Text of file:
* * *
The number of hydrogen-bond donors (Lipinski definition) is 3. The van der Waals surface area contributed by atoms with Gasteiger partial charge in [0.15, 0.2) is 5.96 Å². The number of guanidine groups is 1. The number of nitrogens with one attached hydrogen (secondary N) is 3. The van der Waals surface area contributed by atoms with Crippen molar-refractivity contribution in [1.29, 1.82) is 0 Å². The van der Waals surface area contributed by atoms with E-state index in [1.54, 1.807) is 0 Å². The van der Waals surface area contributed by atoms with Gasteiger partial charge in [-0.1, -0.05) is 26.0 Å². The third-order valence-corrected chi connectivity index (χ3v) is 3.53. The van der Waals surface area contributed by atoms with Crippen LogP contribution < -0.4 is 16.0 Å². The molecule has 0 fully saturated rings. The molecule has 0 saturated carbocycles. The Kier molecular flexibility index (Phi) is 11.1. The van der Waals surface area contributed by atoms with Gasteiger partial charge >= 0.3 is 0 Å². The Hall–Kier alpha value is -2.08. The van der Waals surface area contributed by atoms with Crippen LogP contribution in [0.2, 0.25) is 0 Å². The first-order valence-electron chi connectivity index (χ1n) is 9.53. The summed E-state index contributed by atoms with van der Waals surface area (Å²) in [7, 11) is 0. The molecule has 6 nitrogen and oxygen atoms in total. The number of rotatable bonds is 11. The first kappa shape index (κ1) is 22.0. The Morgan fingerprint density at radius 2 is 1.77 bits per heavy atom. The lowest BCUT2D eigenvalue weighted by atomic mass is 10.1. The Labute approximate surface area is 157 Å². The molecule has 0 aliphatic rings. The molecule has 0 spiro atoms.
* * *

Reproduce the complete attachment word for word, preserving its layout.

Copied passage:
The number of hydrogen-bond donors (Lipinski definition) is 3. The van der Waals surface area contributed by atoms with Gasteiger partial charge in [0.15, 0.2) is 5.96 Å². The number of guanidine groups is 1. The number of nitrogens with one attached hydrogen (secondary N) is 3. The van der Waals surface area contributed by atoms with Crippen molar-refractivity contribution in [1.29, 1.82) is 0 Å². The van der Waals surface area contributed by atoms with E-state index in [1.54, 1.807) is 0 Å². The van der Waals surface area contributed by atoms with Gasteiger partial charge in [-0.1, -0.05) is 26.0 Å². The third-order valence-corrected chi connectivity index (χ3v) is 3.53. The van der Waals surface area contributed by atoms with Crippen LogP contribution < -0.4 is 16.0 Å². The molecule has 0 fully saturated rings. The molecule has 0 saturated carbocycles. The Kier molecular flexibility index (Phi) is 11.1. The van der Waals surface area contributed by atoms with Gasteiger partial charge >= 0.3 is 0 Å². The Hall–Kier alpha value is -2.08. The van der Waals surface area contributed by atoms with Crippen LogP contribution in [0.2, 0.25) is 0 Å². The first-order valence-electron chi connectivity index (χ1n) is 9.53. The summed E-state index contributed by atoms with van der Waals surface area (Å²) in [7, 11) is 0. The molecule has 6 nitrogen and oxygen atoms in total. The number of rotatable bonds is 11. The first kappa shape index (κ1) is 22.0. The Morgan fingerprint density at radius 2 is 1.77 bits per heavy atom. The lowest BCUT2D eigenvalue weighted by atomic mass is 10.1. The Labute approximate surface area is 157 Å². The molecule has 0 aliphatic rings. The molecule has 0 spiro atoms.